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Tempted to buy an I.D. protected wallet so no one can scan you and your wallet or purse for your credit card information via RFID reader? Don't waste your money because you probably don't need it.

 

EMV chips and RFID chips are two different kinds of technology.

 

EMV stands for Europay, MasterCard and Visa.  It is a global standard for cards equipped with computer chips and the technology used to authenticate chip-card transactions.  An EMV chip cannot be scanned and cannot be read via “electronic reader” pointed at your wallet.

 

RFID stands for Radio Frequency Identification.


Although it is true that some new credit cards have RFID in them, most new credit cards only have an EMV chip.

 

EMV chips are visible when you look at your new credit or debit card. An EMV chip or smart chip is the small sqare visable gold chip (about 1 cm square)  that allows you to insert the card (chip side in) into the slot at those new credit card readers at retailers. 

  

RFID, on-the-other-hand is NOT visible as it is sandwiched INSIDE the layers of plastic in your card.  If you peeled away half your credit card, you would see a small plastic square (about 1 cm square) with "RFID" written on it and it typiclly has some graphic lines visiable that circle the "RFID" logo.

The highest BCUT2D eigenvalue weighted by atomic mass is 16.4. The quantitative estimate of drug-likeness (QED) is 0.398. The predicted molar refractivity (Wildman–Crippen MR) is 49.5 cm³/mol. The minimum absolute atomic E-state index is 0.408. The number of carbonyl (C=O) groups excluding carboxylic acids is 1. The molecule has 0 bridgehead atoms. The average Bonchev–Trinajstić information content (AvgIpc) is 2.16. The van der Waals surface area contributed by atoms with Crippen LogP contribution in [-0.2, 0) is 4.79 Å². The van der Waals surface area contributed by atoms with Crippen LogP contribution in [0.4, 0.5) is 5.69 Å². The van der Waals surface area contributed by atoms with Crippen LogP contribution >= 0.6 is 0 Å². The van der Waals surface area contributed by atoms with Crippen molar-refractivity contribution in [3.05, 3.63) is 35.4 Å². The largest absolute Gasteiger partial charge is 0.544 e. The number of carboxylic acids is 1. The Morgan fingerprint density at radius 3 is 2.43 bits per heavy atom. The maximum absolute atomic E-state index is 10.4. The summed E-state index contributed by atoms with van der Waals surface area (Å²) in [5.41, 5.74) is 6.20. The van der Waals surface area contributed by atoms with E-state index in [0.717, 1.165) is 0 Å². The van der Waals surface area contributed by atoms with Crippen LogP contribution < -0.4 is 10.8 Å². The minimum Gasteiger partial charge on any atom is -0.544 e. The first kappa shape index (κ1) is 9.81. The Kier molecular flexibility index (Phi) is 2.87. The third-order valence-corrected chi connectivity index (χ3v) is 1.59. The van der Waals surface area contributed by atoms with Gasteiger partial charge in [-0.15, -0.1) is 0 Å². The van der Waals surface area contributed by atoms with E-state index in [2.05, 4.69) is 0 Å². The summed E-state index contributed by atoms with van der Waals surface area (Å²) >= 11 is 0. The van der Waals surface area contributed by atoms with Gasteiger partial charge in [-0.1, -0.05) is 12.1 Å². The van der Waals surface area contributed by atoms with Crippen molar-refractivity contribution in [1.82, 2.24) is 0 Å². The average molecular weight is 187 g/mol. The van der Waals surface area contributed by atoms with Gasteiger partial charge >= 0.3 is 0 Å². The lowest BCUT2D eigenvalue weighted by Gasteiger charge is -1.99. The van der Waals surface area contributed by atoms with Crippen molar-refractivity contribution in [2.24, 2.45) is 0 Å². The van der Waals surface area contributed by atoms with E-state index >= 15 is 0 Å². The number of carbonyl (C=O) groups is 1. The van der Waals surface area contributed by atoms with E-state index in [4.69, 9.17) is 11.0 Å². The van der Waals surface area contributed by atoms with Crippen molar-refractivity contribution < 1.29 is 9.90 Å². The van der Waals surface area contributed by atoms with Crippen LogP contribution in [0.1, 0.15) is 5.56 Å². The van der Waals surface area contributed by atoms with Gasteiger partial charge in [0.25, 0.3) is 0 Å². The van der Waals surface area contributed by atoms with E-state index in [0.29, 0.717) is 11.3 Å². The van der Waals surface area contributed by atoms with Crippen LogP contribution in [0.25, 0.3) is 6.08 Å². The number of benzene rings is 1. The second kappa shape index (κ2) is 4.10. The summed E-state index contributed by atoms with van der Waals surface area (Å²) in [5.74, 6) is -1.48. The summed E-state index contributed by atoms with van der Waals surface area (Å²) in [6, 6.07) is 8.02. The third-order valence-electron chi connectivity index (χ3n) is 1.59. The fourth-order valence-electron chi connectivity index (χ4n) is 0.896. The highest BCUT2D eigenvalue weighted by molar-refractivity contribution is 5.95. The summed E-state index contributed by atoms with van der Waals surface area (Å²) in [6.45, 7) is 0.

To know if one of your credit cards has an RFID chip in it, look for a curvey 4-line logo "))))" anywhere on your card.

 

RFID chip-enabled credit cards and your new RFID chip-enabled passport CAN be read via RFID readers pointed at your wallet or passport.  An RFID protective sleeve for your passport is recommended.  If you are one of the few with an RFID chip in a credit card, then an RFID protective sleeve (or wallet) is recommended for that credit card.  But these are rare.  Thieves can still steal the card number and expiration date right off the card and generate a fake card (clone) with a magnetic stripe.  Producing fake EMV chips and EMV chip enabled cards is almost impossible.  Eventually, the magnetic stripe will be phased out and no longer appear on modern day credit cards - they will only have an EMV chip.  By eliminating the "raised numbers" on credit cards, it makes copying the number more difficult because you would have to manually write the number and expiration date down, or take a picture of your card with a cell phone, or swipe the card into a "capturing device" to get the info needed to clone your credit card.  Bottom line, if your credit card leaves your possession (e.g. paying your server at a restaurant) there is always a chance that someone can steal your credit card number and expiration date and make a clone credit card.  Check your online credit card statement often and set up "alerts" to get a text or email notification.

 

I bought an I.D. Stronghold type wallet on Amazon and as it turns out, I did not need it.  Wasted $29.95.  RFID passport sleeves are also available on Amazon (I bought one of those as well) and run about $5.

1 REPLY

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You forgot about all the other cards people carry in their wallets. 

 

My wallet has various cards for several different building, gate, vault, etc. access. 

 

I also have cards for health insurance, drivers license, and others I cannot publicly list. 

 

They have a mix of mag stripes, chips and RFID encoding on them. 

 

That is why a RFID proctected wallet is a very good idea.